I saw a recent email thread from topaz, related to a conversation that I think poses a challenge to the participatory economy model – that is, how would a participatory economy handle sex work?
Here is what topaz wrote. The questions here are interesting and thought-provoking. What do folks on this forum think?
Honestly, the topic of sex work in a ‘participatory society,’ strikes me as more dystopian than utofallopian.
Even rounding down from the 60-90% of current sex workers who experienced childhood sexual abuse, that means that ‘in the future,’ only (about?) 40% of women who experienced sexual abuse and trauma as children 1) either remain untreated for the abuse or 2) live outside social norms or 3) believe that sex work is better than any other form of labor even though all other work is now evenly distributed and compensated for.
How would an ‘iteration committee’ determine the amount of compensation compared to let’s say, being a garbage worker, or dishwasher.
Since one of the primary ideas in the participatory vision is onerousness of work, then would sex work be more or less onerous? Would the ‘attractiveness’ of the client be included in onerousness? For that matter, if attractiveness is being taken into consideration, then where does that stop? Would a ‘more attractive’ cashier receive more compensation once attractiveness has a fixed value? Et voila - class now exists in the classless society. Why would anyone agree to receiving less compensation for their ‘sex work?’ The type of committee which decides compensation based on attractiveness has been ‘theorized’ by Vonnegut in Harrison Bergeron.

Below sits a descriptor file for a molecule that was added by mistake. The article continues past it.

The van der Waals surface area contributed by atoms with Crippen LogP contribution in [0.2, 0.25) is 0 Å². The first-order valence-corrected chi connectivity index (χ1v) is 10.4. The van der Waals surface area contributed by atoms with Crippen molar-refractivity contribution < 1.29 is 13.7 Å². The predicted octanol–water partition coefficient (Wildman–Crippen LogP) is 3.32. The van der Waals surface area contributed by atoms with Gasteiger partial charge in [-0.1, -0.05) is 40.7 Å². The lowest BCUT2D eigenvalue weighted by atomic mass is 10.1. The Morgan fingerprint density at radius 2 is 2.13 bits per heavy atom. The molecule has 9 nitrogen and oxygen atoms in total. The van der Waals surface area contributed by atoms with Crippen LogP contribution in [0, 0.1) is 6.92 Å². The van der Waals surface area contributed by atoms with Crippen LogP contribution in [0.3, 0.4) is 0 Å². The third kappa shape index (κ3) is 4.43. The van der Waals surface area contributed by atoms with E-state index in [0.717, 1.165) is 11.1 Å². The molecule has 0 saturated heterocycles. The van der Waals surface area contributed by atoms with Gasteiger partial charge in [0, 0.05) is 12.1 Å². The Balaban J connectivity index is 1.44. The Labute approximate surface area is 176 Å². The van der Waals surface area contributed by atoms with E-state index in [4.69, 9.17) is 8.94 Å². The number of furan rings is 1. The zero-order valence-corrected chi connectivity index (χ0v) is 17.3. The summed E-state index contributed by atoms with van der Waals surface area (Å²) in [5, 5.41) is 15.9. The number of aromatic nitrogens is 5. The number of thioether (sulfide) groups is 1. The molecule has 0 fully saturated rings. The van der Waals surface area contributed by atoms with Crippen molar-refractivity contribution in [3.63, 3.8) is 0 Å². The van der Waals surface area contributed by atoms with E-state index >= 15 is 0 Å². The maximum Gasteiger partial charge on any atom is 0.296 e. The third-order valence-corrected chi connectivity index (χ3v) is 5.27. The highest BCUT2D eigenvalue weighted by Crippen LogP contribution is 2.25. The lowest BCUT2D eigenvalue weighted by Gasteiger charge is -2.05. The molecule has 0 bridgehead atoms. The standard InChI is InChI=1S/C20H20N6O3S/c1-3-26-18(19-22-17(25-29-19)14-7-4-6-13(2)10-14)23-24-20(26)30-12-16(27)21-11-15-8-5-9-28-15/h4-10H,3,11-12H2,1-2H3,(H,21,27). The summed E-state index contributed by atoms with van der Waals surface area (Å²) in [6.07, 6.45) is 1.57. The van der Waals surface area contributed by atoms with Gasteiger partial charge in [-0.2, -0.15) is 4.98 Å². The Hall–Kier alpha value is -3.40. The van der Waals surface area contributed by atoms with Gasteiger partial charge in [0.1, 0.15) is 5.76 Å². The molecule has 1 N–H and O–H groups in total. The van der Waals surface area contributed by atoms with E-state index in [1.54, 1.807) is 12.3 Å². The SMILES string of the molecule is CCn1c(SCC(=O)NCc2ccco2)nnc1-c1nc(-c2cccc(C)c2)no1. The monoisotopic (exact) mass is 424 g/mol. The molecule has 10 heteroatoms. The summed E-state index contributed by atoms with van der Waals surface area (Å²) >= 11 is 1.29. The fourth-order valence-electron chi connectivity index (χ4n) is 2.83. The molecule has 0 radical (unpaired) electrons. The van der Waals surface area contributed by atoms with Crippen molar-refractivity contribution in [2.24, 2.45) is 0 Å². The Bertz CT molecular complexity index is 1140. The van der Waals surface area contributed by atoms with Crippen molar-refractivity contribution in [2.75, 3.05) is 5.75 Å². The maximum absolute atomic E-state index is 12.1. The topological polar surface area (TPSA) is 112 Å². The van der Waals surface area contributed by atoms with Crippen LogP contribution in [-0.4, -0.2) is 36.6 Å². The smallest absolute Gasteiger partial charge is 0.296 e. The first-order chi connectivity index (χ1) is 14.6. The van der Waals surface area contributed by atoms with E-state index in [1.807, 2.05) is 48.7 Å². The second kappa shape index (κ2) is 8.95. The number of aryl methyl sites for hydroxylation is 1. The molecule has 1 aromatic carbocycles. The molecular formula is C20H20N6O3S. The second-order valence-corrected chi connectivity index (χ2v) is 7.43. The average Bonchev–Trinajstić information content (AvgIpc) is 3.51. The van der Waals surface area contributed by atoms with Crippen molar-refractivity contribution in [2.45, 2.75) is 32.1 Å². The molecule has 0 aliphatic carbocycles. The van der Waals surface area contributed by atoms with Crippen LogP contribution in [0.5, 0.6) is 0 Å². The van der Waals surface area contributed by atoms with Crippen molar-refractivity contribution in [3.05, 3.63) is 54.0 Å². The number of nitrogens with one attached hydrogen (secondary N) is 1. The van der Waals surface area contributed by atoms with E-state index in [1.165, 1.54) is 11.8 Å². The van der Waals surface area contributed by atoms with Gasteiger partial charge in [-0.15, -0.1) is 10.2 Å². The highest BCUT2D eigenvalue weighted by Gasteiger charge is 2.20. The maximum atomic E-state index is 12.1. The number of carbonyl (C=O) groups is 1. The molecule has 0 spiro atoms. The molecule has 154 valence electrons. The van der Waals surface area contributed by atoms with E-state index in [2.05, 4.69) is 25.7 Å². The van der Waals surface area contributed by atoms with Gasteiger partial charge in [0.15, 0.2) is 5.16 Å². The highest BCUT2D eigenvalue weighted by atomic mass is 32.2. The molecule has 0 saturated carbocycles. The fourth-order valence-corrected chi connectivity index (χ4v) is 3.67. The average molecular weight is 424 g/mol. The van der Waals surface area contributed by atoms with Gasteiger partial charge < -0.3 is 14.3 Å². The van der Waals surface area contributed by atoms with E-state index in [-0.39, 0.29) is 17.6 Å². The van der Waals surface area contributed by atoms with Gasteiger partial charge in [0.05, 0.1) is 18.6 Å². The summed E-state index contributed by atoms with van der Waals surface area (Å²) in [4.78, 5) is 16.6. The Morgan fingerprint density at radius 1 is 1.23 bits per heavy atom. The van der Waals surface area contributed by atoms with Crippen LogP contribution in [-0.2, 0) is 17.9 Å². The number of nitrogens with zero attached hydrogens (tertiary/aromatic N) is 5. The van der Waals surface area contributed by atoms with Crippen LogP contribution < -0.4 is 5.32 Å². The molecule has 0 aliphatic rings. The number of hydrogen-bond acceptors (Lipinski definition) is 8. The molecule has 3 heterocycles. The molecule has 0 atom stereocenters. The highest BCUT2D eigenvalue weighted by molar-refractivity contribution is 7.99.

Seems like the ‘oldest profession’ is where a lot of the ideas of a participatory economy remain intangible. If in fact sex work is the oldest profession, then a case can be built, that if sex work can not be agreeably brought into the participatory umbrella corporation, (which seems unlikely,) then back to the drawing board. There is a world of difference between egalitarian and mandatory equality.
The March 1990 Journal of Economic History contains an article by Jane Humphries ‘Enclosures, Common Rights and Women…’ which traces the dependence of families on wage earners (men/proletariat) to the loss of commons areas, land becoming owned, instead of land being a resource of life. As we know, for all other life forms, land never stopped being a shared (egalitarian) resource.